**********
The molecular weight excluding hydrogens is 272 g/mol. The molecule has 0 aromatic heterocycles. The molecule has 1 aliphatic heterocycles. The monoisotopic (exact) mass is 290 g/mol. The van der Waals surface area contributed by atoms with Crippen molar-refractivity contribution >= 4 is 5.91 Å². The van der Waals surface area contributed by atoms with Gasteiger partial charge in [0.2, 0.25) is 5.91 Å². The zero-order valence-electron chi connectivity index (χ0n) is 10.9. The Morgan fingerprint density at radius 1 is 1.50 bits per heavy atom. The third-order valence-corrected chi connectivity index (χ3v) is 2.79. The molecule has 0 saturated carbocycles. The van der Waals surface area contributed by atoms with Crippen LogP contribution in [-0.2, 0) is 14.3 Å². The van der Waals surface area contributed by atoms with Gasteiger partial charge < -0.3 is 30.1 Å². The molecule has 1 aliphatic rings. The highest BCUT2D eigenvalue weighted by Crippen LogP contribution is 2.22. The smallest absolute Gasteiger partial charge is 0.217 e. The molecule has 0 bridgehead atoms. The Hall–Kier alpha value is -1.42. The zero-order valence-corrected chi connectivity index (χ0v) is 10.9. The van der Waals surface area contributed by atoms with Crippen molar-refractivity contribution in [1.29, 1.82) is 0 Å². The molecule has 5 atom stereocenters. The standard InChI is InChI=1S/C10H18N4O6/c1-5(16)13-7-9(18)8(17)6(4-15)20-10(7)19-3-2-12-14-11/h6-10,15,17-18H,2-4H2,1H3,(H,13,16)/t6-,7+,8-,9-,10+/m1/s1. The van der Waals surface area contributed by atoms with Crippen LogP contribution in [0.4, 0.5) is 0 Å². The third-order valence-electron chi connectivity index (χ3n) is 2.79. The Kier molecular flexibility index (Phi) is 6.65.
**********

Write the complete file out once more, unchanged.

The molecular weight excluding hydrogens is 272 g/mol. The molecule has 0 aromatic heterocycles. The molecule has 1 aliphatic heterocycles. The monoisotopic (exact) mass is 290 g/mol. The van der Waals surface area contributed by atoms with Crippen molar-refractivity contribution >= 4 is 5.91 Å². The van der Waals surface area contributed by atoms with Gasteiger partial charge in [0.2, 0.25) is 5.91 Å². The zero-order valence-electron chi connectivity index (χ0n) is 10.9. The Morgan fingerprint density at radius 1 is 1.50 bits per heavy atom. The third-order valence-corrected chi connectivity index (χ3v) is 2.79. The molecule has 0 saturated carbocycles. The van der Waals surface area contributed by atoms with Crippen LogP contribution in [-0.2, 0) is 14.3 Å². The van der Waals surface area contributed by atoms with Gasteiger partial charge < -0.3 is 30.1 Å². The molecule has 1 aliphatic rings. The highest BCUT2D eigenvalue weighted by Crippen LogP contribution is 2.22. The smallest absolute Gasteiger partial charge is 0.217 e. The molecule has 0 bridgehead atoms. The Hall–Kier alpha value is -1.42. The zero-order valence-corrected chi connectivity index (χ0v) is 10.9. The van der Waals surface area contributed by atoms with Crippen molar-refractivity contribution in [1.29, 1.82) is 0 Å². The molecule has 5 atom stereocenters. The standard InChI is InChI=1S/C10H18N4O6/c1-5(16)13-7-9(18)8(17)6(4-15)20-10(7)19-3-2-12-14-11/h6-10,15,17-18H,2-4H2,1H3,(H,13,16)/t6-,7+,8-,9-,10+/m1/s1. The van der Waals surface area contributed by atoms with Crippen LogP contribution in [0.4, 0.5) is 0 Å². The third-order valence-electron chi connectivity index (χ3n) is 2.79. The Kier molecular flexibility index (Phi) is 6.65.